Oh, Chelsea! The highs and lows of an unforgettable show
PUBLISHED: 13:00 01 June 2017 | UPDATED: 17:46 01 June 2017
Our columnist has enjoyed another inspiring visit to the Chelsea Flower Show - but she won’t be trying everything she saw at home...
Every year when I go to Chelsea, I wonder what can possibly be different. Gardening for pleasure has been well established for hundreds of years, and you start to consider that garden designers can’t keep re-inventing the wheel - but of course there is always something new. Whilst new plants are continuing to be discovered, and whilst new cultivars are being bred, there will always be something interesting and new to see, and nowhere better to see it than at the RHS Chelsea Flower Show.
This year, things felt slightly different. There has been much made of the fewer large show gardens - apparently one of the casualties of the Brexit decision, that some of the companies who would normally have sponsored gardens at the show have perhaps been feeling the pinch of the financial uncertainty caused by the result of the vote. Nevertheless, the large show gardens that were there were a sight to behold. The Welcome to Yorkshire garden had the greatest impact on me - we are used to seeing gardens that make use of ponds and water features, but this garden in particular had used water to look exactly like the edge of a lake or beach - with a little boat moored up. The garden instantly transported you to another place - true escapism, which is what many people try to achieve in their gardens (albeit not to that extent normally!). The planting in this garden was simple, and was supposed to look like a natural landscape, but everything about it was so sympathetic that there was nothing to make you feel as though it were a planted garden.
The Hillier garden - normally the centrepiece of the Grand Pavillion certainly did not disappoint. Every year, it draws thousands of visitors to the stand - located right in the centre of the pavillion, it is hard to miss, but not least for the fabulous planting schemes that they have become so famous for. This year was no different; the overall effect of the stand was stunning, but on closer inspection, the plants themselves were in such fantastic condition, that it was easy to see why they achieve such high acclaim year on year. The lovely thing about the gardens and stands in the Grand Pavillion is that each group of plants is labelled with their name, so that the keen gardener - who can often be seen scribbling these names down in their notepad - can go home and buy plants for their own garden to recreate small bits and pieces of what they have seen.
The Artisan Gardens are always my favourite - showing just how much can be achieved in a small space, and somehow managing to look like a huge garden. Sometimes these garden can contain sheds/summer houses or large constructions, set among meticulous planting schemes. They are a real feat of design, and I love the way in which you could recreate them in your own garden if you wanted to (and indeed if money were no object). Of particular note for me this year, was the Poetry Lover’s Garden, by the incredibly talented Fiona Cadwallader - the mixture of plants seems to have gone down a storm with those visiting the show, and you could really imagine yourself sitting in this peaceful garden and reading a book of poetry!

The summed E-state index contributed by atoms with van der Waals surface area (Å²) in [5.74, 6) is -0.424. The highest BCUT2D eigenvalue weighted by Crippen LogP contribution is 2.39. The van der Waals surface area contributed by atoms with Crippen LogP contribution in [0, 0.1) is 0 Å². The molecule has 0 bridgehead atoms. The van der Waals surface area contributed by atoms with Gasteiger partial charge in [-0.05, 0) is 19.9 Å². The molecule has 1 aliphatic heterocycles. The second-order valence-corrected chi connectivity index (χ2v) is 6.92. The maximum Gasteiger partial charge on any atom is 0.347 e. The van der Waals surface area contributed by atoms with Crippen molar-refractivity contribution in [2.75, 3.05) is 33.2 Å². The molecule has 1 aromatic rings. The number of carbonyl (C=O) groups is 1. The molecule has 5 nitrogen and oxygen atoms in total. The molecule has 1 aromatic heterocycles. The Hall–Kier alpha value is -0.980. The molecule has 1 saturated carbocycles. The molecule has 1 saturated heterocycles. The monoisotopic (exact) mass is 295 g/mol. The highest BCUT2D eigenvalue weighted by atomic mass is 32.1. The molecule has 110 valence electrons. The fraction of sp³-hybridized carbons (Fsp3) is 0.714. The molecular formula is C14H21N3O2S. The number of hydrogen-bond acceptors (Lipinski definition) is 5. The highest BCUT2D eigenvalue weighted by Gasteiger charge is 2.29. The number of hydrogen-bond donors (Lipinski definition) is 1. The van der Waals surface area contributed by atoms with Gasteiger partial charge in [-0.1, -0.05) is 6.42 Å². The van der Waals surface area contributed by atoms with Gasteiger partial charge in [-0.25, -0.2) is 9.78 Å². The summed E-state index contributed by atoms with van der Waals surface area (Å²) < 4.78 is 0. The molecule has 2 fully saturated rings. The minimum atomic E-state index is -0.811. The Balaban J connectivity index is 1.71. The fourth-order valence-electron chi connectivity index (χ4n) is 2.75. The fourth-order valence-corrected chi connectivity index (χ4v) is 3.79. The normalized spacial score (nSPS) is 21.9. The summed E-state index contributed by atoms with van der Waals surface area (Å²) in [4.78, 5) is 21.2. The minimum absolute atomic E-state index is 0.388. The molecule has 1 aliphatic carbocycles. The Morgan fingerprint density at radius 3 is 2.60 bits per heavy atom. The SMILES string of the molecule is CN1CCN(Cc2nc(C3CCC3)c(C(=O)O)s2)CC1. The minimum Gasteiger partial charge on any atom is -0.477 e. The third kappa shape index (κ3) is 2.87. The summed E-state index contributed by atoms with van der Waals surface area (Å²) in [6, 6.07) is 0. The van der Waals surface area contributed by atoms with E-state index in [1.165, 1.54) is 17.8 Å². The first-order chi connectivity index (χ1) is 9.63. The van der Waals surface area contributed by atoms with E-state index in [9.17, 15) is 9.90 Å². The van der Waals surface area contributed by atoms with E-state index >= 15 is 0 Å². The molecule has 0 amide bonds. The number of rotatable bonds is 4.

There are some aspects of the show which I struggle with - partly because they seem so abstract - which just doesn’t happen to be my personal preference within a garden - and sometimes because they are so idealistic (not necessarily a bad thing, but not always practical). For example, the Silk Road Garden - which had huge red structures in amongst the planting, but which would be highly unlikely to feature in anybody’s own garden. I sometimes struggle to see past the subtle designs which I have come to love so much, and always try to recreate in my own planting, to see the beauty in much larger visions held by some of the braver designers. Of course it is important for me, and anyone else visiting the shows this season, to remember that often these large gardens on grand scales are not really supposed to inspire mirroring in our own homes. They are more to raise awareness of various causes, or to attract attention to travel to certain parts of the world - this particular garden being based on the mountainous region of the Sichuan Province.
A theme which seems to have become recurrent at the Chelsea Flower Show, is that of city gardening, and the way in which people in their own gardens, and also local councils, can take the opportunity to fill otherwise unused spaces, with plants and make them more enjoyable for those living in urban areas.
The City Living garden at this years’ Chelsea showed how areas such as walkways to carparks under apartment blocks can become gardens in their own right. I was particularly taken with this garden, and loved the way that this otherwise bland area was really improved by the planting. I did wonder how likely it would be that these areas would be maintained if such a garden was created in similar spaces in ‘real life’, and also how well the plants would have survived in a largely subterranean space, lacking in natural water and sunlight - but the concept itself was superb, and again, I had to remind myself not to be such a pessimist!
With the Chelsea Flower Show over for another year, it’s time to look forward to the Hampton Court Flower Show in a few weeks’ time - but if you have been inspired by anything that you’ve seen either at the show itself, or on the television coverage - make sure you get out into your own garden and recreate the bits you liked where you are able to!